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Alice Walton, Cleveland Clinic Aim to Bring Specialty Care to Northwest Arkansas

3 min read

The Alice L. Walton Foundation and the Cleveland Clinic said Monday that they’re collaborating on ways to provide access to the academic medical center’s specialty care services in northwest Arkansas.

In a news release, the organizations said they will “assess specialty care needs in the region and develop recommendations” for health care services to meet those needs.

“As northwest Arkansas continues to grow, it’s imperative that we increase access to specialty care in our region, so residents don’t have to travel elsewhere for care they could receive closer to home,” Walton said. 

“I’ve long admired Cleveland Clinic’s innovative approach to care that is aimed at elevating the well-being of the community with a system for lifelong health. Our goal with this collaboration to assess the specialty care needs of our region is to investigate how to make a transformative approach to health and well-being available to everyone.”

The move comes a few months after the Walmart Inc. heiress and philanthropist announced plans to build a medical school in northwest Arkansas. Walton’s nonprofit Whole Health Institute aims to break ground next year on the Whole Health School of Medicine, “a new state-of-the-art education and training facility in Bentonville” that would begin taking students in 2024.

The school is one piece of a larger push to expand health care options in fast-growing Benton and Washington counties, where major public companies like Walmart of Bentonville, Tyson Foods Inc. of Springdale and J.B. Hunt Transport Services Inc. of Lowell; their vendors; and the University of Arkansas’ flagship campus attract thousands of new residents per year.

The health care industry in the two counties generates $2.7 billion in activity annually, but that figure could be much higher, according to a study done by the Northwest Arkansas Council in 2019. The council is a nonprofit organization made up of leaders from the business, academic and government sectors.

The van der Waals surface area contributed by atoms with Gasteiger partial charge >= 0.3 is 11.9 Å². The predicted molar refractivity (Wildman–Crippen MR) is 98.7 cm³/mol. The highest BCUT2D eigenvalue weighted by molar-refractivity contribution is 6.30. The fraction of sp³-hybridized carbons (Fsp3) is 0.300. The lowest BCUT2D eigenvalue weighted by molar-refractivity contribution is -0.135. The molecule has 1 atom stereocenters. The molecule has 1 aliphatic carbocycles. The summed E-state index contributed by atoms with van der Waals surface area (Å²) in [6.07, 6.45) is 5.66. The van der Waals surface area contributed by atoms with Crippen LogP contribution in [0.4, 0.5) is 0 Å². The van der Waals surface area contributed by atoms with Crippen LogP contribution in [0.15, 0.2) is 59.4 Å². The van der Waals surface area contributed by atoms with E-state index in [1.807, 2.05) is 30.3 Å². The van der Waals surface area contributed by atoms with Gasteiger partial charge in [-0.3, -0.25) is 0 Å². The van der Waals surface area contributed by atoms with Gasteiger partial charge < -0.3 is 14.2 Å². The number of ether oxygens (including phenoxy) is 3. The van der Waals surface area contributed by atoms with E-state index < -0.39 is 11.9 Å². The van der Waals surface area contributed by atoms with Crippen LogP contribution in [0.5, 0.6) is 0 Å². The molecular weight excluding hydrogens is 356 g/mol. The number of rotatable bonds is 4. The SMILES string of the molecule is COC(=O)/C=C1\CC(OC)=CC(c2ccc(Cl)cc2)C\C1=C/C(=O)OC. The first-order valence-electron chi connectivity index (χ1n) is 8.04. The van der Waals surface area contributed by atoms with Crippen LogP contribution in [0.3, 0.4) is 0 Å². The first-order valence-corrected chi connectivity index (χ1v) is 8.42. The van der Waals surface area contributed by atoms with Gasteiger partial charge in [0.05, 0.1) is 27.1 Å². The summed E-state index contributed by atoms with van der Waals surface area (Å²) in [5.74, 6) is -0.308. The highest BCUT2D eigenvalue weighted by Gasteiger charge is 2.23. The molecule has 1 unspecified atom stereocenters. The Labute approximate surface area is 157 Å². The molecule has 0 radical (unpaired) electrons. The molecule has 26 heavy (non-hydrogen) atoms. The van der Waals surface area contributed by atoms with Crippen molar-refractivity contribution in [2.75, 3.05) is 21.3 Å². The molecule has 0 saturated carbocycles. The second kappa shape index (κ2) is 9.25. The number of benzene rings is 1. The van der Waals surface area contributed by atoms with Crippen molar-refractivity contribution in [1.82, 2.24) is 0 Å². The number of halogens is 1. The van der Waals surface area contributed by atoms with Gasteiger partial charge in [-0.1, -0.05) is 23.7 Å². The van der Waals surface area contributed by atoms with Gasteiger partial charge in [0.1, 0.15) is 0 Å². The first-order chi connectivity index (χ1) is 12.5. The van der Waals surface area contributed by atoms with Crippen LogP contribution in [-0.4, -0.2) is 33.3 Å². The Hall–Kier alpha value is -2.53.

Arkansas Business reported in April that the region loses about $950 million annually in what is called outmigration, residents seeking medical care elsewhere. The report said northwest Arkansas needed to create 200 residency programs and add 6,000 jobs in the health care sector.

Regional leaders expect Walton’s Whole Health School of Medicine to be an important player in their efforts to bolster the area’s health care infrastructure. Walton said she looks forward to working with the clinic.

“Our thriving region has always had a culture of collaboration and focus on serving the community’s needs,” she said. “As we grow and welcome new residents daily, we will all benefit from increased access to excellent and innovative care.”

“At Cleveland Clinic, our purpose is caring for others,” Cleveland Clinic President and CEO Tom Mihaljevic said. “We believe it is our responsibility to provide more patients with access to Cleveland Clinic’s safe, quality and compassionate care. The Alice L. Walton Foundation shares this commitment to serving others, and we are pleased to work together in support of the northwest Arkansas community.”

The 100-year-old Cleveland Clinic offers “a team-based, physician-led model of care centered around the patient.” Based in Cleveland, the clinic has locations in Ohio, Florida, Nevada, Toronto and Abu Dhabi. A new center is scheduled to open in 2022 in London.

According to the latest U.S. Census data, Benton County had the state’s fastest growth, with its population increasing by 28.5% since 2010 to 284,333. The second fastest growing, Washington County, saw its population increase by about 21% to 245,871.

In all, the Fayetteville-Springdale-Rogers metropolitan area grew by 24.2% to 546,725. And Fayetteville surpassed Fort Smith to be the state’s second largest city, behind Little Rock.

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